If you want your grave to literally be your final resting place, we might not recommend getting buried in the Netherlands.
“[G]raves in the Netherlands are typically rented for 10 or 20 years, with remains being cleared out once the lease expires,” as RBC Capital analysts recently noted in a report.
Interestingly, this has nothing to do with burial rituals. Rather, it’s because there isn’t enough cemetery space in the country.
Poor soil conditions and high ground water tables that slow down the “skeletonisation process” of the bodies preclude the Dutch from building up enough cemeteries, Paul J. M. Van Steen and Piet H. Pellenbarg of the
University of Groningen noted in a 2004 research report on burials in the Netherlands.
And while it’s possible to fix (or at least mitigate) these two geographic issues by artificial means, the authors note that it’s expensive for cemeteries to do so.
In any case, although this detail about Dutch cemeteries is an interesting fact on its own, it’s also worth considering it with respect to Europe’s looming demographic issues.
Many of the countries in western Europe, including the Netherlands, have an ageing population that’s significantly larger than it was centuries ago.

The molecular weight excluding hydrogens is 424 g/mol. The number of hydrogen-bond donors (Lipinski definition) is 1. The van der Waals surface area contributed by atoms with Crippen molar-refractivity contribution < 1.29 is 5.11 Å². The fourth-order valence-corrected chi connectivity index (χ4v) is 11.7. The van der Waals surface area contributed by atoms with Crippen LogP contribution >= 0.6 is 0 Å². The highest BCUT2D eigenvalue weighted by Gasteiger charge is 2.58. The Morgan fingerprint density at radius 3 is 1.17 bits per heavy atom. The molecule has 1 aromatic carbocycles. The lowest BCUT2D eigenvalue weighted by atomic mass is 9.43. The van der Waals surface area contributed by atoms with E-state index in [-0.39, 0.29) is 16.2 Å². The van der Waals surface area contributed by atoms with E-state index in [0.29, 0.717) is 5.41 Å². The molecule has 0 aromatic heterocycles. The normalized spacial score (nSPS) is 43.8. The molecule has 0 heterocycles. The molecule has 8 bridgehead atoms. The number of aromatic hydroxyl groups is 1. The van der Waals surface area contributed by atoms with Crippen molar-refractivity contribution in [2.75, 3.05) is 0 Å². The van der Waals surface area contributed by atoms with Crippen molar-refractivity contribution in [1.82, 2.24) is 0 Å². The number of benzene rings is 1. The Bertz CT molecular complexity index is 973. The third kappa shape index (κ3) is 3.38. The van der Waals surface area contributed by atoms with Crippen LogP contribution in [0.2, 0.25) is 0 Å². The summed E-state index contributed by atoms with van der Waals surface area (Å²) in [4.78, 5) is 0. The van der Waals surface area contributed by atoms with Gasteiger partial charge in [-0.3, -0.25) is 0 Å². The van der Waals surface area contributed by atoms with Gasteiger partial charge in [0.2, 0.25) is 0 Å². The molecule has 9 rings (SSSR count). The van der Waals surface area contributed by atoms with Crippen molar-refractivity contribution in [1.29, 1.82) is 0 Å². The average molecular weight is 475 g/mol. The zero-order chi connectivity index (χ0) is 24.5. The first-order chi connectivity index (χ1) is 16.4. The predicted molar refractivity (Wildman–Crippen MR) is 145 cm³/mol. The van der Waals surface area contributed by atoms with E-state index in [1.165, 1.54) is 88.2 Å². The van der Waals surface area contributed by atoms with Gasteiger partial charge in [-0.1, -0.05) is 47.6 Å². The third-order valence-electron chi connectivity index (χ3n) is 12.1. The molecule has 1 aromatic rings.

“This in turn will have an upward impact on mortality rates and numbers throughout the EU. The ten most populated state of the EU as of 2004 will all experience a negative natural population change, i.e. the total number of deaths in the period 2004-2050 will be higher than the total number of births,” Van Steen and Pellenbarg wrote in their report.
For the Netherlands specifically, Van Steen and Pellenbarg calculated that the expected number of deaths in 2050 will be 65% higher than the number of deaths in 2004.
Or, in other words, this large population of older people will eventually result in a larger number of deaths than people saw in the past.
And that, in turn, will likely lead people to address all sorts of small “daily life” problems such as finding enough cemetery space for everybody. (Especially since this in particular already seems to be an issue.)
As an interesting end note, Van Steen and Pellenberg also wrote that grave leasing is not actually always done due to the “labour-intensive nature of tracking down surviving next of kin … [and] that many graveyard organisations or local communities are reluctant to clean graves for reasons of respect for the dead.”
And that means there could be even less space than people think.
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